But we're architects, and we need to be able to relate to the public, to a dialogue outside of architecture as well as inside of it. After all, if you are going to have success with building your ideas about "climatic architecture", you will need to build a climate in the public realm where clients can recognize and approach you for your specific strategy of whatever-you-want-to-call-it.EcoLogical Architecture: a logic that gives you feedback about the environment to inform your design--that works for a discussion with architects, and the term itself is acceptable with the general public because ecology is taught in highschool textbooks (hope they were paying attention in 10th grade...).Site Intelligence (I think I have heard that term before) I like this one because it doesn't scream "I AM SAVING THE WORLD HAHAHAHAHAHA!!!" It's simple, it just means that the building effort is collaborative, and in a funny way, the site itself is the BOSS, governing decisions on the site. Of course the architect is the spokesperson for the Site, and herein probably lies all the beauty and the ugliness of it. Not sure if you're average educated Joe would know what I'm talking about though.
Thanks for this discussion...
but if you brand yourself as a specialist, you will only get specialist work, won't you?
"Affordable AND Sustainable" architecture...
In a recent seminar given by Tony Watkins, the co-founder of Architects/Designers/Planners for Social Responsibility argued that the issue of profitability has hindered wider implementation of green buildings. He contends that there is a misconception about sustainable buildings having high capital-cost and low cost-in-use (which in time makes up for the former) but that 'true' sustainable buildings have lower than average capital cost and even lower operational cost.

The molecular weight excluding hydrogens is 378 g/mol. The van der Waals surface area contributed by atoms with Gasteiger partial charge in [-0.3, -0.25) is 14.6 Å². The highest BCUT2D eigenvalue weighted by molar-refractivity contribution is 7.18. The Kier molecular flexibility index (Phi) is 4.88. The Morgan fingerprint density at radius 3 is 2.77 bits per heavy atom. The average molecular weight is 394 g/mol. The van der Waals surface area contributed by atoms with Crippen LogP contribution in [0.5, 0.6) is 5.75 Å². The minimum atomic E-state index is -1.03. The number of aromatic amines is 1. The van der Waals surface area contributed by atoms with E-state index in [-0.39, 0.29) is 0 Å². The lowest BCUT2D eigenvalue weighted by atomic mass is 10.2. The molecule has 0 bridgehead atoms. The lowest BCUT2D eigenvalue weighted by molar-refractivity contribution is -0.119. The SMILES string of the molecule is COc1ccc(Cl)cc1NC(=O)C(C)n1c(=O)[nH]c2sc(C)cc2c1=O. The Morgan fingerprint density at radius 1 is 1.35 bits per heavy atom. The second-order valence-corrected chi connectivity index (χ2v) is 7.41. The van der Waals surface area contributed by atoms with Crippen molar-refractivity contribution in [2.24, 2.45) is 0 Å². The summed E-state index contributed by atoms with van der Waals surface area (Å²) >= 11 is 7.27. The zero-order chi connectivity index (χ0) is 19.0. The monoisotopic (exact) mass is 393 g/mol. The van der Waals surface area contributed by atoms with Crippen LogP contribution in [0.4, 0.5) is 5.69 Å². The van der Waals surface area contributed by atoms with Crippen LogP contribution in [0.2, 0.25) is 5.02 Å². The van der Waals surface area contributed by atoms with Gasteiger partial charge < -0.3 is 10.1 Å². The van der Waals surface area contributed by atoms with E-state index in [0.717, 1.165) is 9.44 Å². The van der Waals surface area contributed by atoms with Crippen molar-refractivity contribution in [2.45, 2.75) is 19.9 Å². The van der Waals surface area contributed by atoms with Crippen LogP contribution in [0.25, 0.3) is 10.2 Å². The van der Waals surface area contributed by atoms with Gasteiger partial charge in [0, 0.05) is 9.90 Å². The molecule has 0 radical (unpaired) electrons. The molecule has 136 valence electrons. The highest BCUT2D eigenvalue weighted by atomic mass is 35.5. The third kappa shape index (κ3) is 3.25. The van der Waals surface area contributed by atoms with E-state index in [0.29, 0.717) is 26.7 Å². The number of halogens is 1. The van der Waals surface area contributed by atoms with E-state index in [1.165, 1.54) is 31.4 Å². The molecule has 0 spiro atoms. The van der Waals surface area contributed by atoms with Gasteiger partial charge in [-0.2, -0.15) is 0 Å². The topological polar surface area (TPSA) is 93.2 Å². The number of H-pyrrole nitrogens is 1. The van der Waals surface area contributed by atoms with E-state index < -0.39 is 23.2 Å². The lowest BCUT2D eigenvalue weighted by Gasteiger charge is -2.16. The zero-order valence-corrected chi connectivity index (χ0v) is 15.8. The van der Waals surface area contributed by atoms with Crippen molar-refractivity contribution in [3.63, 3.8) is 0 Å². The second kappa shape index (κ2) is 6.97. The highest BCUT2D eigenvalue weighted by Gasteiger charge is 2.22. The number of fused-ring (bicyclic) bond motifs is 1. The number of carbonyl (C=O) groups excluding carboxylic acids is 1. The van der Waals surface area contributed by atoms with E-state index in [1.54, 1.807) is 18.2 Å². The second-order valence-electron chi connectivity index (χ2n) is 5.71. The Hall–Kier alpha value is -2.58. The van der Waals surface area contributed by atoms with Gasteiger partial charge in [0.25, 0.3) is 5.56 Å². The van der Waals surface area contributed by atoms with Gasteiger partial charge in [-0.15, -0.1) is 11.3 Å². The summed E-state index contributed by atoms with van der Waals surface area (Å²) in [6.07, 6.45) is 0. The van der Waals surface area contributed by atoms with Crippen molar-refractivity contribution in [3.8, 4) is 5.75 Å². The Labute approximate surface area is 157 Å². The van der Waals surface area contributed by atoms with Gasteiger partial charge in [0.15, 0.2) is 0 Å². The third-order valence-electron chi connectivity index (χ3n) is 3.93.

When it first came out, the cost difference between buildings that built-in energy-saving technology and conventional ones was 50%, now it is said to be less than 3%. I guess it still depends on both quantitative and qualitative factors, but the fact of the matter is that we are almost (if not already) there.
We just need to get out there and Design Like We Give a Damn!
agfa, great point.
What you say about 'specialists' also talks about the fact that right now the 'eco' revolution is seen as a technologies intensive category. In schools the â€˜sustainabilityâ€™ stuff is usually taught in the buildings technology class, etc...
What about design? Theory?
One of the most fascinating courses I took while at the University of Florida was a sustainability theory course. We read from Corbu to Bucky Fuller to Office DA to Bruce Mau (who is a big proponent of all these issues). We were able to easily translate the theory issues into form in studio.
not my word, but one within which i find myself working: 'high performance'.
kentucky department of education (and maybe goes higher) has a 'high performance school' program that promotes the design of open, daylit, energy-conscious school construction. some districts are paying attention. others are saying that they're paying attention.
Vado, I like that one and believe it to be true in almost all counts. But sadly this type of design/architecture has wrongly garnered the complete opposite connotation. Maybe partly because of the technology that people believe is necessary to reach those goals.
"Strategic" more in discussing projects related to "Positioning" in the market place. More likely with developer / commercial clients because of their need to do well in the market place ie to sell or create a better building/ business plan for my client ie good effective use of site, create presence, offer better amenities etc.
I don't find that terms such as "green architecture and sustainable" are really as valid as they use to be, mostly because they are so heavily used in the mainstream media that the true nature of what they represent has been diluted. Fine for a discussion with someone who doesn't undertand the subtle nature of "ecologiacally based design" but I think amongst ourselves we need to use more precise with terminology.
I like "responsible" as well.